Over the long holiday weekend, the story broke about the little four-year-old boy who somehow managed to get into a gorilla enclosure at the Cincinnati zoo. We all know how it ended, so I won’t recap, and I’m not getting into the controversy that surrounds the incident or zoos in general.
When I first saw the story, I will admit, I uttered the words, “Where were the parents?” to my husband. It took me approximately thirty seconds to realize that could easily have been us.
I consider myself and my husband to be good parents. We work hard and are trying to raise respectful, sensitive little boys. We value doing the “right” thing and not the “popular” thing. We are definitely not perfect parents, by any means. Every day I feel like I failed one of my kids in one way or another.
I teeter on the line of neurotic when it comes to keeping kids safe, but I work hard to keep myself in check. I have two small boys; I could easily have a nervous breakdown if I focus on all things that are out of my control when it comes to raising them. I research everything extensively, from baby food, to safety gates, to car seats, to safe sleep. You can bet your you-know-what that my family follows every “rule” you can find. All furniture strapped to the wall? Check. Kids in sleep sacks until they’re two? Check. Proper placement of car seat chest clip and all family members trained? Check.
All that being said, if you have a child that can move on their own, you understand their ninja-like abilities. You can blink, and they will be across the room. I am not using this as a metaphor or to be dramatic; I’ve seen this happen with my own children.
We all have had (or will have) heart-stopping moments with our kids. The type of moment that when it’s over, you have tears streaming down your face and you’re hugging them so tight they’re screaming at you that you’re hurting them. The type of moment that will haunt you for years. The type of moment that you can’t even think about the “what if’s” because it makes you physically ill, so you just thank God profusely it ended up OK.
Let me share a couple of my own with you. Last fall, I was home with my three-week-old and my two-and-a-half-year-old. If you remember, the fall of 2015 was abnormally warm. My two-year-old wanted to go outside, but I needed to get us all ready to go to his doctor appointment. I was in the nursery changing my younger son’s diaper, when it clicked in my head that it had been quiet for too long. (In toddler time, that is anything more than 15 seconds.)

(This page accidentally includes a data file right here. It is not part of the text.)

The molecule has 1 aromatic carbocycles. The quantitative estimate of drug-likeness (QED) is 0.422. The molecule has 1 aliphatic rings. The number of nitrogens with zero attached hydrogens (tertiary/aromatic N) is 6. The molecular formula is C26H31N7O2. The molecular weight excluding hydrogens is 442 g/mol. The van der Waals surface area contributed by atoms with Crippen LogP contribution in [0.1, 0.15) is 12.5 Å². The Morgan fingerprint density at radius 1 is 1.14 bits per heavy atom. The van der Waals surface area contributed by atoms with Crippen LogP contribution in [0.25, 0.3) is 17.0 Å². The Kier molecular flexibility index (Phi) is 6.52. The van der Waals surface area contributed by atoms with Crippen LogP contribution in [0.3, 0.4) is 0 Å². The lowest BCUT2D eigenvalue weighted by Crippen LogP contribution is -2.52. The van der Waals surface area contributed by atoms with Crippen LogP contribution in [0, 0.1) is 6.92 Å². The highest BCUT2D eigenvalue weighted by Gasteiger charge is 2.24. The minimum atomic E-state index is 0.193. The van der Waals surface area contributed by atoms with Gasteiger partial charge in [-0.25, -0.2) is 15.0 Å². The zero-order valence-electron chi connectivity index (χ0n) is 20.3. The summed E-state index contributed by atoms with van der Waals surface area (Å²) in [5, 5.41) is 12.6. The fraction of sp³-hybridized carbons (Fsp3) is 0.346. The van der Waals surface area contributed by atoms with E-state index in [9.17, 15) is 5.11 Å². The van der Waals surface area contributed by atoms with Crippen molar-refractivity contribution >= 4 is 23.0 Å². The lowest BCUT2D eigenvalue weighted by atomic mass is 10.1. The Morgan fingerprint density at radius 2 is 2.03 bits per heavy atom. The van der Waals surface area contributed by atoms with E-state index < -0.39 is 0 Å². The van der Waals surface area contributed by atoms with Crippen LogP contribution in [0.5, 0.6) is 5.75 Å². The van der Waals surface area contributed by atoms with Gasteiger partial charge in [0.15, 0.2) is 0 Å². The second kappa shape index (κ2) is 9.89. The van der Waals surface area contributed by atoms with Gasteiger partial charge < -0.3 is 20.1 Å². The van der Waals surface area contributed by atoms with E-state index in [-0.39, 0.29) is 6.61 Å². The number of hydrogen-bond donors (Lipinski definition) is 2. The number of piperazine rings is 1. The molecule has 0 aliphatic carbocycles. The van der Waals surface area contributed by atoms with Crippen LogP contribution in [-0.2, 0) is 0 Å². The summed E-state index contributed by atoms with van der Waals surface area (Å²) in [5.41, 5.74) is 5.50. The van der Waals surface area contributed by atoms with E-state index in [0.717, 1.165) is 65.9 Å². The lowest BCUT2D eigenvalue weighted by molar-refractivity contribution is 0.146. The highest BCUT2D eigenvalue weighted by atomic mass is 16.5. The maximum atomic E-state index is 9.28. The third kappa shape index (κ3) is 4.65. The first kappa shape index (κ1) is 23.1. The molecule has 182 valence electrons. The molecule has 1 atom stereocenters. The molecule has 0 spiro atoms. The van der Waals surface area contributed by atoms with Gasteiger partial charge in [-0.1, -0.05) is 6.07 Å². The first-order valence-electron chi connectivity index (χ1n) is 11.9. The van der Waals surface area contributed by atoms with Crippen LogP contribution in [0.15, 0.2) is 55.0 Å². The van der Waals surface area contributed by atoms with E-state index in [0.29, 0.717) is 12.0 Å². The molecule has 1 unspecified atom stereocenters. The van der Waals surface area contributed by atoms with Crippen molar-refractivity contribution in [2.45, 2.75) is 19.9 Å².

We all know that a quiet two-year-old means trouble. I came out into our living room and did not see him. I called for him, no response. I looked at the front door, it was closed.
I started to panic. I ran around my house yelling. Finally, I looked out my front window and my blood went cold. My two-year-old had recently learned to open the front door. Because of this, we normally keep it locked. However, my husband had forgotten to lock the deadbolt that morning, and I had forgotten to check it. I looked out the window to see my tiny, perfect human about 12 inches from stepping into the street. There was a house being built across the street and he wanted to see the diggers.
You can imagine what happened next, I threw open the front door, screamed his name, and sprinted toward him. It was THAT moment – tears streaming down my face, hugging him so tightly I could have crushed every bone in his body.
Despite my best efforts, something really bad could have happened.
Now let’s imagine that this incident had gained national media attention. I am sure I would have been dragged through the mud. I can hear the comments: “If you can’t handle two kids, then don’t have two kids” or “You don’t take your eyes off them for a second! You just don’t.” My favorites would be the pedestal ones–the ones that go something like, “My two-year-old KNOWS not do that!” or “My kids are taught to listen!”
Here’s another example. A few weeks ago we were at CoralRidge Mall waiting for a table at Mellow Mushroom. My son was playing on the kiddy rides near the carousel that require a couple of quarters to work. My husband was standing right there, watching him. Not on his phone, not talking to anyone. Watching. My son crawled through one of the toys, and my husband didn’t see him come out the other side. He had somehow found a blind spot and skirted around the other end of the toy. By the time my husband could locate him, he was sprinting down the mall, laughing his head off.
I say this all the time – parenting is the most humbling experience of my life. NONE of us are perfect. Accidents happen. The reality is, these tiny humans we are raising all have minds of their own. We try hard – so, so hard – to mold them. We try to engrain in their heads that they need to listen so they don’t get hurt. We have to do this while allowing them to be independent so they grow up to by functioning, contributing members of society.
I don’t know the mama of this four-year-old, but I bet never in a million years did she think that their trip to the zoo that day would end the way it did. This moment will haunt her and her family forever. My heart goes out to her. I was not there that day; I don’t know what happened. Maybe she bent down to tie her shoe. Maybe she sneezed. Maybe she was digging in her purse for a tissue. All I know is that I have had my own heart-stopping moments – mine just did not catch national media attention.
So I challenge us all to get off our pedestals. I know my own pedestal is pretty short at this point, and I am only three years into this parenting gig. As fellow mothers, let’s extend grace instead of judgement.
Confession time: What heart-stopping moments have you had as a parent?